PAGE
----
"This was not threat reporting about what was about to happen; this was an analytical piece," she said.
Sen. Bob Graham of Florida, a former Democratic presidential candidate, said Rice's testimony "did not resolve the many contradictions between various accounts of what actions the Bush administration took in response to the threat of terrorism prior to 9/11."
Graham was also critical of the White House response since the attacks.
"Not a single person has been held accountable for the intelligence failures prior to 9/11 -- or for the failures prior to the Iraq War, for that matter -- and there have been no structural reforms of the intelligence community initiated by this administration," he said in a written statement.
Graham is a former chairman of the Senate Intelligence Committee and was co-chairman of the House-Senate Joint Inquiry into intelligence failures before 9/11.
Graham said Rice was "very effective in taking a question and then elaborating on issues that are largely irrelevant to the question in order to chew up the clock."
Sen. John Kerry of Massachusetts, the presumptive Democratic presidential nominee, said he hadn't heard Rice.
"My hope is that her testimony today contributed to our finding out about what we need to do to protect the security of our country, and we'll look for the judgments of the commission when they first make their report," Kerry told reporters at a town hall meeting in Milwaukee.
As Rice was speaking, Republican Sen. Mitch McConnell of Kentucky took to the Senate floor to criticize the commission as partisan.
"Hopefully, the commission will identify additional methods to improve U.S. security but, forgive me for not being terribly optimistic, I feel the commission has lost sight of its goal and has become a political casualty of the electoral hunting season," McConnell said.
In a written statement, Speaker of the House Dennis Hastert, R-Illinois, said Rice "helped the commission and the American people better understand that, while there may have been chatter amongst the intelligence gathering community, there was no single piece of evidence of when, where, or how al Qaeda or any other terrorist organization would perpetrate their evil on Americans at home or abroad."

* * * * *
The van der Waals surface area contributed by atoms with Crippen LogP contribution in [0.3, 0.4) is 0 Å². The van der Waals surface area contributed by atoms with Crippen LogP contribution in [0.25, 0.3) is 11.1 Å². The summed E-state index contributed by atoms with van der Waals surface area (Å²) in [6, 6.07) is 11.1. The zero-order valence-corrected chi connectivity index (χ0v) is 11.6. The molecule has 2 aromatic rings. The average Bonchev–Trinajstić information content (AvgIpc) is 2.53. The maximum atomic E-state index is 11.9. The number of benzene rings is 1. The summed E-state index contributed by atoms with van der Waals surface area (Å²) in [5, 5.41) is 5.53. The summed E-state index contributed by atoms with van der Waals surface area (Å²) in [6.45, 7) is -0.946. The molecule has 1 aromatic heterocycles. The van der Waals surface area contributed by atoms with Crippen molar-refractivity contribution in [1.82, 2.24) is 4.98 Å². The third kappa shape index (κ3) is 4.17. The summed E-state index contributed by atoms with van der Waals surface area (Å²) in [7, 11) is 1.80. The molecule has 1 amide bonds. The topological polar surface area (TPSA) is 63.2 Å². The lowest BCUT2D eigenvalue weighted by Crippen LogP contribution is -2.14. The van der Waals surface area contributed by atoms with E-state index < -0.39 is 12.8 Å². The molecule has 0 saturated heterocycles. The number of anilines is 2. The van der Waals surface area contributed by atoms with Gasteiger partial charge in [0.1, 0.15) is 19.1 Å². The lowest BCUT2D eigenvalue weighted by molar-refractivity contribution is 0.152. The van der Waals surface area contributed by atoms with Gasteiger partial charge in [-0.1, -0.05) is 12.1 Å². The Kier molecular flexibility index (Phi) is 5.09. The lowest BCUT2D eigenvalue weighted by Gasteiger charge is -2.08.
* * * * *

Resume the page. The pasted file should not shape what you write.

After Rice's testimony, Democratic Sen. Chuck Schumer of New York criticized the Bush administration for not acknowledging what he described as mistakes.
"Unfortunately, we did not hear from Dr. Rice three important words: 'We made mistakes.' Of course we made mistakes," Schumer said.
"This administration made mistakes, the previous administration made mistakes. But the inability of this administration and of the national security adviser to admit that mistakes were made makes us fear that we will make future mistakes."
James Woolsey, who served as CIA director during part of the Clinton administration, called Rice's appearance "a real success for her."
Woolsey said Rice presented herself as a strategic thinker and laid out in clear terms that much of the problem before 9/11"had to do with coordination of intelligence in the United States."
Commission Vice Chairman Lee Hamilton, a former Democratic congressman from Indiana, said he was "impressed" to hear Rice testify in public, under oath.
"That's an extraordinary occasion and an historic one," Hamilton said.
Hamilton said Rice was "a very strong witness, very well prepared."
He predicted her testimony would prove useful to the panel, formally titled the National Commission on Terrorist Attacks Upon the United States, in its deliberations.